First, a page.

Geetanjali Krishna discovers beautiful landscapes, caves and secret beaches in an exhilarating voyage off the Algarve coast.
I have never been much of a sailor. Heaving boats, choppy waves and the prospect of fathoms of water below neither impress nor attract me.
Over the years, I've noted that many of my recurring nightmares involve rubber dinghies and glass-bottomed boats. And yet here I am, sailing into the sea off the Algarve coast in Portugal, to see sea caves where, as the guide says rather picturesquely, the waves sometimes churn like the insides of a washing machine.
Why would one subject oneself to this, the reader might ask? Here's why.
The famous red cliffs of the Algarve, located on the western extreme of the Iberian Peninsula in the south of Portugal, have drawn the sailor's gaze from time immemorial.
Limestone has been eroded by the sea over millennia to create a labyrinth of caves and tunnels where land meets water. Inaccessible from land, as the cliffs tower 50-odd feet over the water, these caves, with their barnacle-encrusted walls and odd oculi (holes in the roof) are a sight to behold.
So, I board the reassuringly large boat at the Vilamoura marina, which is to be our home for the better part of the day.
A few clouds race across the blue sky as we set sail past Falesia Beach where we've spent many a happy hour these past few days. Seven continuous kilometres of sand flanked by tree-lined cliffs in deep tones of red and gold, the beach is one of the best in the area.
Joao, our affable guide, points out the beach of Olhos de Agua where, the other day, I came across some teenagers, sweaty after soccer game, who seemed to be drinking straight from the sea. It turned out that there was a freshwater aquifer on the beach, accessible only in low tide.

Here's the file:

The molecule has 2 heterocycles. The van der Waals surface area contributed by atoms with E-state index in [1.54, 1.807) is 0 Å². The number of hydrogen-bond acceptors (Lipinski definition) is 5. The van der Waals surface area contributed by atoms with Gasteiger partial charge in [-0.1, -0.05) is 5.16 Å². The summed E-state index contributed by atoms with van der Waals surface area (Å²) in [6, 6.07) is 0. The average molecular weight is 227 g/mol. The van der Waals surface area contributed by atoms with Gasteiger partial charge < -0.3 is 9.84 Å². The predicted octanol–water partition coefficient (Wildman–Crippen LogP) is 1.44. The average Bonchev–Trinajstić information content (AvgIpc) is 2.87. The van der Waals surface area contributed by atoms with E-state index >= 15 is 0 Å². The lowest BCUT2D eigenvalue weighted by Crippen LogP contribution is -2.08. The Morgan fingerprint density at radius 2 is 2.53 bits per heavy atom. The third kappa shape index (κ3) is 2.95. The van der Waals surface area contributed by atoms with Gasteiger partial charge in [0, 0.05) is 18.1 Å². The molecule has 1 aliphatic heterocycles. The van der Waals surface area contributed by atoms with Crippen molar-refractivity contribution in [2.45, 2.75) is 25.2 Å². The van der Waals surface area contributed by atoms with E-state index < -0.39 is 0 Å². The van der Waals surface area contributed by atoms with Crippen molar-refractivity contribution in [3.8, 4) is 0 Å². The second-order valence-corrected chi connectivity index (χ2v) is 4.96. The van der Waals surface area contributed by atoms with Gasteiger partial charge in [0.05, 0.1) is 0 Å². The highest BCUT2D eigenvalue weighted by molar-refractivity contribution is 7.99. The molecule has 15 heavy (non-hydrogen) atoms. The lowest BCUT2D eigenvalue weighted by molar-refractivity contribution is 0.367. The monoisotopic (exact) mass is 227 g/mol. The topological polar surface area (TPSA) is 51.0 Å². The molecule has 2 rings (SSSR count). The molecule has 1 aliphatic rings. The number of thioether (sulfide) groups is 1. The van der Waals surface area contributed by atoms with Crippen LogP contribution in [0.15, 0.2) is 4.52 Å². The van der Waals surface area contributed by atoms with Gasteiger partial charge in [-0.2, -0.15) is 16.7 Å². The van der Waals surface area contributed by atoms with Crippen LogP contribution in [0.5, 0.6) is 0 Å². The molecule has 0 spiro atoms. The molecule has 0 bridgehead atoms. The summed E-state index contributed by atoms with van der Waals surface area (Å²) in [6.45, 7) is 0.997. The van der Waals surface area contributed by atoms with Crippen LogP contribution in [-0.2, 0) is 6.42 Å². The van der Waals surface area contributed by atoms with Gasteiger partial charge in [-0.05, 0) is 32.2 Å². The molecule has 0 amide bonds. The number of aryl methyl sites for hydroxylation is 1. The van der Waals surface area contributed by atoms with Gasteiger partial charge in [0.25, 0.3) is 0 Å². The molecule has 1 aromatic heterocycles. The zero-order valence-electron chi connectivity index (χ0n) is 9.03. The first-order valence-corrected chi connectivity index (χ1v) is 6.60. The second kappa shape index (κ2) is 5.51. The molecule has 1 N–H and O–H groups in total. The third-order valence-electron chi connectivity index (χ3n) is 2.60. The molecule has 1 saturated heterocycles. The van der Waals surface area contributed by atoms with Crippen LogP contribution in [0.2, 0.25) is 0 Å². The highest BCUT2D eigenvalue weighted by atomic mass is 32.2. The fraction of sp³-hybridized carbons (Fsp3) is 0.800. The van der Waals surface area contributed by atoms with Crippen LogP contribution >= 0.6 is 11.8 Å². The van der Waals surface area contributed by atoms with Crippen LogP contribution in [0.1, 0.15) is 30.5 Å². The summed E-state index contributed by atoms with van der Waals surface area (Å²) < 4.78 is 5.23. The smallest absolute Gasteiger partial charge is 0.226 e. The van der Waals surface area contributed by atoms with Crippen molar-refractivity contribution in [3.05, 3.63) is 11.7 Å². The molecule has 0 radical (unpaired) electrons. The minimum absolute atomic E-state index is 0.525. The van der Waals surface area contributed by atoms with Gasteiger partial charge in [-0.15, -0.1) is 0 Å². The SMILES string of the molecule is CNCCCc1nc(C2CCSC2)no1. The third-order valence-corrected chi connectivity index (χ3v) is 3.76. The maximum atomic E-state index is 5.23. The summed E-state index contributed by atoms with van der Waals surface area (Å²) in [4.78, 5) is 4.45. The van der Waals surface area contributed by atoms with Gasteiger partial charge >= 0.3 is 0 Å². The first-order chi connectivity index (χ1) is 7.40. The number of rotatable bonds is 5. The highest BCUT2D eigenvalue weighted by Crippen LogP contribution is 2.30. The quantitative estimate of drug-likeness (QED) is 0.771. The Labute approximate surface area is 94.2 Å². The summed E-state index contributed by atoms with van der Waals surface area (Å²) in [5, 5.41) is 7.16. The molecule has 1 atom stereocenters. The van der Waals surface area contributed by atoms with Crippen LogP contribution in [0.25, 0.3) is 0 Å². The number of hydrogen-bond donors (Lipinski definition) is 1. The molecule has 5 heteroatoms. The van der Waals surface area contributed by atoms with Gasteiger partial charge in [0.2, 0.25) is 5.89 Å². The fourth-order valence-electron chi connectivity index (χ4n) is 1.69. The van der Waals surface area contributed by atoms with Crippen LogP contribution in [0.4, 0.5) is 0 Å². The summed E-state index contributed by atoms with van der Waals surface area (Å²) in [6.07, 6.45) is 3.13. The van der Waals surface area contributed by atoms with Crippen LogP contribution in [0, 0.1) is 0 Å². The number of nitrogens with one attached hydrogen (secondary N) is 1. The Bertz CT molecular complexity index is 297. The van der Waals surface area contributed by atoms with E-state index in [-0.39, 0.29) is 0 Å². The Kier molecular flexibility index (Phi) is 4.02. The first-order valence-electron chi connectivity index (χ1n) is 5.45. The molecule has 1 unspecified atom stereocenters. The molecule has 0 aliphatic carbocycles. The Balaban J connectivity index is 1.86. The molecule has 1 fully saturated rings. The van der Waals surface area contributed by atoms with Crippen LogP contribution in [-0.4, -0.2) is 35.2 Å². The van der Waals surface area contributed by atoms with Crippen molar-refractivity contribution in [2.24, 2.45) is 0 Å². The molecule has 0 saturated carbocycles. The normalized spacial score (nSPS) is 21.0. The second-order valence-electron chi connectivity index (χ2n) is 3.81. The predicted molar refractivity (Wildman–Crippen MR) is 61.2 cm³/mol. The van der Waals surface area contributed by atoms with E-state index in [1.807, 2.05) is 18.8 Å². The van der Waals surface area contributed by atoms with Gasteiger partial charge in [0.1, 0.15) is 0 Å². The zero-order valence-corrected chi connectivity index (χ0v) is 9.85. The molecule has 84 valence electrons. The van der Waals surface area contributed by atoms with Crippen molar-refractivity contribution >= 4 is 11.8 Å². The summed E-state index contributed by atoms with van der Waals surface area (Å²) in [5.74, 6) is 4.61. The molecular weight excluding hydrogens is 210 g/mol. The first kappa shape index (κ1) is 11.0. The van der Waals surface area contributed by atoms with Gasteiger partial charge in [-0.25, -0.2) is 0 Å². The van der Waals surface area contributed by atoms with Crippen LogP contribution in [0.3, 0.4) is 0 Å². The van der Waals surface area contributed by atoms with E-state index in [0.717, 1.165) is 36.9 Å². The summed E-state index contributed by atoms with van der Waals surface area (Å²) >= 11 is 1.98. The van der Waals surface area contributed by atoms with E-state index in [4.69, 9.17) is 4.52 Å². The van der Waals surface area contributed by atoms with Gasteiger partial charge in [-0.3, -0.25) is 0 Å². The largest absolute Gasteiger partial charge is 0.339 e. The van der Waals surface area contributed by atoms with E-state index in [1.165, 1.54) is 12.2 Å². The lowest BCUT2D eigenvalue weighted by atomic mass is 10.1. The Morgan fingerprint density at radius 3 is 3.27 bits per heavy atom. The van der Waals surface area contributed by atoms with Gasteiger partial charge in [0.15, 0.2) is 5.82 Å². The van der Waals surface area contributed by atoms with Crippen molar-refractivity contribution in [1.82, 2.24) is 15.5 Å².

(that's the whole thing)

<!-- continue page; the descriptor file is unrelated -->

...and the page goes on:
Such unusual geological formations set apart the Algarve from the rest of Portugal, Joao says.
Millennia of earthquake activity (it lies over an active seismic fault) and the porosity of its limestone cliffs have resulted in a landscape that's in a constant state of flux.
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A while later, our boat sails past the old town of Albufeira with its picturesque marina and beach full of sun worshipers. A parasail soars above our boat, as if keeping a flock of noisy gulls company. We come to a cliff with a largish opening at its base.
Suddenly, the sea recedes to reveal a secret beach beyond the opening!
In low tide, rubber dinghies can go through that opening, Joao says. But we're here during high tide, to my relief.
However, the topography of the Algarve coast is spectacular, and I'm not even feeling sea sick.
Perhaps I've finally found my sea legs.
You know what they say about famous last words.
Soon it's time to jump into a rubber dinghy and explore some of these caves up close. Beneath me, the sea moves like it has come to a rolling boil in a pot.
We careen crazily into a dark cave, the water changing colours like a kaleidoscope -- from deep blue to a jewelled emerald green. The cave smells intensely briny, somehow calming my stomach.
Just when we think we've seen it all, we find ourselves in the spotlight cast by an oculus in the roof that lets in bright sunlight into the darkness.
The waves get higher and I don't know what scares me more -- the prospect of being slammed against the rocks or taking a tumble overboard. Neither of the two happen, but something tells me that my nightmares are going to have a distinctly Portuguese flavour from now on.
Everything seems bright as we emerge from the cave.
We sail past pillars of stone standing in the sea, looking as if they're here only to serve as perches for seagulls. Children dive into the water from clifftops where fishermen sit with their poles and long lines.
With churning innards, but imagination afire with the unique sights, sounds and smells of the Algarve, I return somewhat regretfully to terra firma.
I turn for a last look at our boat and muse that while I'll probably never be a keen sailor, I'm glad I went on this particular voyage after all.